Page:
¶39. Julia explains that the $56,484.90 “withdrawals from retirement” listed in the Schedule of Marital Assets represents a PERS retirement account in the amount of $46,732.68 and a Great-West Retirement Services account in the amount of $9,752.22. In his judgment, the chancellor included a footnote explaining that the “total of the funds Julia withdrew from her retirement accounts is also a marital asset subject to equitable distribution.” However, Julia argues that she testified at trial that her PERS retirement was “originally acquired when [she] was divorced” from Steven the first time. Julia admitted at trial that contributions to the account had been made during their second marriage, but she now maintains that a portion of the total value of her PERS retirement account should be considered separate property.
¶40. At trial, the record shows that during cross examination, Steven’s attorney questioned Julia about whether she provided a statement showing the value of the PERS account on the date of her 2003 marriage to Steven. Julia responded that she was not requested to produce such a document. Steven’s attorney responded, “Well, ma’am, I definitely requested it in request of production documents, and you didn’t produce them, and I’m going to go through that.” The record shows that on her Rule 8.05 financial declaration, Julia attached a W-2 form indicating the value of the PERS account amounted to $46,732.68 when she cashed it out in 2015.
¶41. Regarding the $17,000 in her Empower 401K account, Julia asserts that the majority of the value of the Empower account constituted separate property. The chancellor’s judgment reflects that he divided the assets in the Empower account equally between the parties. In so doing, the chancellor also provided that “Julia voluntarily contributes approximately twenty percent of her income from West Jefferson [Medical Center] to her 401K retirement account.” Julia asserts that the three trial exhibits, including two of her pay stubs from April 2016, which the chancellor referenced as support for that amount, do not reflect contributions of twenty percent. Rather, Julia argues that her April 2016 pay stubs show that she only contributed fifteen percent of her monthly income to the account. Julia further submits that her contributions made to the account after the order for separate maintenance should be classified as separate property.
¶42. Steven argues, however, that Julia failed to produce a statement for the Empower account, despite being requested to do so in discovery. The trial testimony reflects that Steven’s attorney asked Julia if she had a pension plan. Julia responded, “Yes, I do.” Steven’s attorney asked, “But you didn’t put it on [your Rule 8.05 financial statement]?” Julia answered, “Correct.” Julia testified, however, that she started accumulating funds in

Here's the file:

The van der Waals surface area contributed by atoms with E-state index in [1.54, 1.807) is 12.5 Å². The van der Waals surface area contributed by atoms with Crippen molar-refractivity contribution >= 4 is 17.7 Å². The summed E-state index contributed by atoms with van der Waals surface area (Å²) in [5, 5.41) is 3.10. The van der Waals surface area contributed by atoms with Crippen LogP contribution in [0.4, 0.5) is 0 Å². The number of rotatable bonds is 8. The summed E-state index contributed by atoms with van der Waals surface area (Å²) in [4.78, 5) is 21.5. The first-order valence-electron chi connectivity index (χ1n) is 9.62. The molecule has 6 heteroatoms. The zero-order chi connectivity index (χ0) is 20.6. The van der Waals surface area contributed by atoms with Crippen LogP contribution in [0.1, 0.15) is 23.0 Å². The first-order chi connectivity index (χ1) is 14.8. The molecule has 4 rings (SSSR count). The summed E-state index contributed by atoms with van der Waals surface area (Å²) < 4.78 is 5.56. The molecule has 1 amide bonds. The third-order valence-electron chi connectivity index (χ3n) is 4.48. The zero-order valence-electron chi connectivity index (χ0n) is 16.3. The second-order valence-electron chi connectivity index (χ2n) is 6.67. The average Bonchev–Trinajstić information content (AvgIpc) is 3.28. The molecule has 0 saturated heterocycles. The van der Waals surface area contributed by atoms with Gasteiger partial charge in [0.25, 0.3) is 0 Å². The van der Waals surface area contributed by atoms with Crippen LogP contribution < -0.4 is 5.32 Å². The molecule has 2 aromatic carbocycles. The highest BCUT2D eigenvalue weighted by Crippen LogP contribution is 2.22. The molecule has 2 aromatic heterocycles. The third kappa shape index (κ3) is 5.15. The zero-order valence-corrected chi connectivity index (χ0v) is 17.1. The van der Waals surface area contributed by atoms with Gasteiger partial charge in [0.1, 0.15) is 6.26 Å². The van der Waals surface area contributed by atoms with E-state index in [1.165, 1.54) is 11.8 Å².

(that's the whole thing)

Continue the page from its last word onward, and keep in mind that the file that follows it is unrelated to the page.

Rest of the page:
her Empower account in 2014.
¶43. Our review shows that the chancellor set forth the following findings with regard to Julia’s retirement account and Empower account:
Julia voluntarily contributes approximately twenty percent of her income from West Jefferson to her 401K retirement account.
. . . .
Prior to the separation, Julia purchased a home located at 209 Blue Heron Cove, Waveland, MS 39567, as well as a 2015 Mazda. When Julia purchased this home, she used $9,752.22 of her retirement funds from West Jefferson Medical Center to pay off the loan for the Honda Ridgeline. (See Exhibit 14, Page 10). Julia testified that she cashed in additional retirement savings in the amount of $46,732.68 and used these funds to purchase various items and appliances for her new home. (See Exhibit 14, page 8). Through post trial submissions, Julia has detailed how she spent $43,855.23 or this withdrawal.
¶44. The chancellor then performed a Ferguson analysis and found that “no non-marital property” existed. Under the factor of “the income and earning capacity of each party,” the chancellor made the following determination regarding Julia’s retirement accounts:
Both Steven and Julia have advanced degrees and therefore an ability to earn. However, because Steven has stated the desire to return to school to earn a teaching license, and Julia is currently working as a nurse practitioner, Julia’s current earning capacity is much higher than Steven’s. Julia also has the income and funds available to voluntarily contribute twenty percent (20%) of her income from West Jefferson to her retirement. This contribution is significantly more than required, and a much greater than Steven is saving towards his retirement through his PERS account.
¶45. Next, the chancellor set forth a schedule distributing the marital assets. Under Julia’s assets, the chancellor listed the $56,484.90 from the withdrawals from retirement as well as $8,500, which constituted one-half of her Empower account. The chancellor awarded Steven one-half of Julia’s Empower account, amounting to $8,500.
¶46. As stated, Julia bore the “the burden to demonstrate to the court [an] asset’s nonmarital character[,]” which requires going “beyond a mere demonstration that the asset was acquired prior to marriage.” Wheat, 37 So. 3d at 640 (¶26). Julia admitted that she did not produce a statement for her Empower account in discovery, nor did she produce a statement showing the value of the PERS account on the date of her 2003 marriage to Steven. Therefore we cannot say that the chancellor abused his discretion in classifying as marital property the money Julia withdrew from her PERS retirement account and the contributions she made to her Empower 401K after the entry of the order for separate maintenance.
So when you leave it up to the judge to make her best guess about the information you didn’t make clear in the record, you get what you get. If that gap in the record comes about from a cat-and-mouse strategy of non-disclosure, it can bite your client in a most sensitive and painful part of the anatomy.